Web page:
A Review of The Brothers Karamazov by Fyodor Dostoevsky

What is this? Hannah doing a book review? What has the world come to?

I know, I know. I usually do a book review combined with a recipe inspired by said book. Well, that's not going to work this month because I royally messed up the recipe I tried for The Brothers Karamazov, September's book of the month.

I tried to make kvass, a Russian fermented rye bread drink. Ideally, this drink is nonalcoholic,  though sometimes it has a low (0.5 to 1%) alcohol content. Given that I don't drink, I wanted mine to be nonalcoholic. As it turned out, I did something wrong and it ended up being about 1 to 2% alcoholic. And it didn't taste very good. So not only did I make booze, but I made bad booze.

Needless to say, I will not be publishing the recipe for you all to try. You're welcome.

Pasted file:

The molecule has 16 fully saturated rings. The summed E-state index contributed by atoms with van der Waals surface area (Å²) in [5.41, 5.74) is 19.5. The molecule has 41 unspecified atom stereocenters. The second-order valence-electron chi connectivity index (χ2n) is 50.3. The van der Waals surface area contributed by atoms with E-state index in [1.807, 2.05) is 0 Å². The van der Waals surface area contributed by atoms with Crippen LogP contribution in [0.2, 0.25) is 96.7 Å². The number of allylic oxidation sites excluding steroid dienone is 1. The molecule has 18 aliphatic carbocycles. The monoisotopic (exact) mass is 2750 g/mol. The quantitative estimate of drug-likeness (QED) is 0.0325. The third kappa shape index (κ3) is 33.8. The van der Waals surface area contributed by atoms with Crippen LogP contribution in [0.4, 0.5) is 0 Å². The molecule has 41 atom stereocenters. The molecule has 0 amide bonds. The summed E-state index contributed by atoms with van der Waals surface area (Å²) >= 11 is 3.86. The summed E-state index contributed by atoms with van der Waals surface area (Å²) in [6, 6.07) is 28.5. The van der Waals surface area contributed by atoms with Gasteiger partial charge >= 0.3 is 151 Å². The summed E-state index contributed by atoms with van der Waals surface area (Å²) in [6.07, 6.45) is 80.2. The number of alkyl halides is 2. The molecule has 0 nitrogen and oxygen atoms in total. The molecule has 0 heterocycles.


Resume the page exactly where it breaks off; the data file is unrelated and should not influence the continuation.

Sometimes things just don't turn out the way we'd like them to. And no, I'm not just talking about kitchen misadventures.

Fyodor Dostoevsky has been an author that has fascinated me for some time. There was something unique in his writings that I couldn't quite figure out where it came from, so I did some reading on his background.

His father was a cruel man who died unexpectedly...quite possibly murdered by his own serfs. Fyodor spent several years in a Siberian prison and as a forced serviceman in the army for being part of an anti-government group. He suffered from epileptic seizures, was almost constantly in debt, and his first wife of seven unhappy years died of consumption. Spiraling into more debt and gambling, he married for a second time, this lady somehow managing to help him put his life back together. He had four children, only two of which survived to adulthood.

After reading this, suddenly so many pieces of his writing made sense.

Fyodor Dostoevsky is known for writing psychologically complex characters and pushing farther into themes of religion and politics than most writers were (or are) willing to go. If you've read multiple stories by him, you may notice that he also had something of a fixation on the word "spite."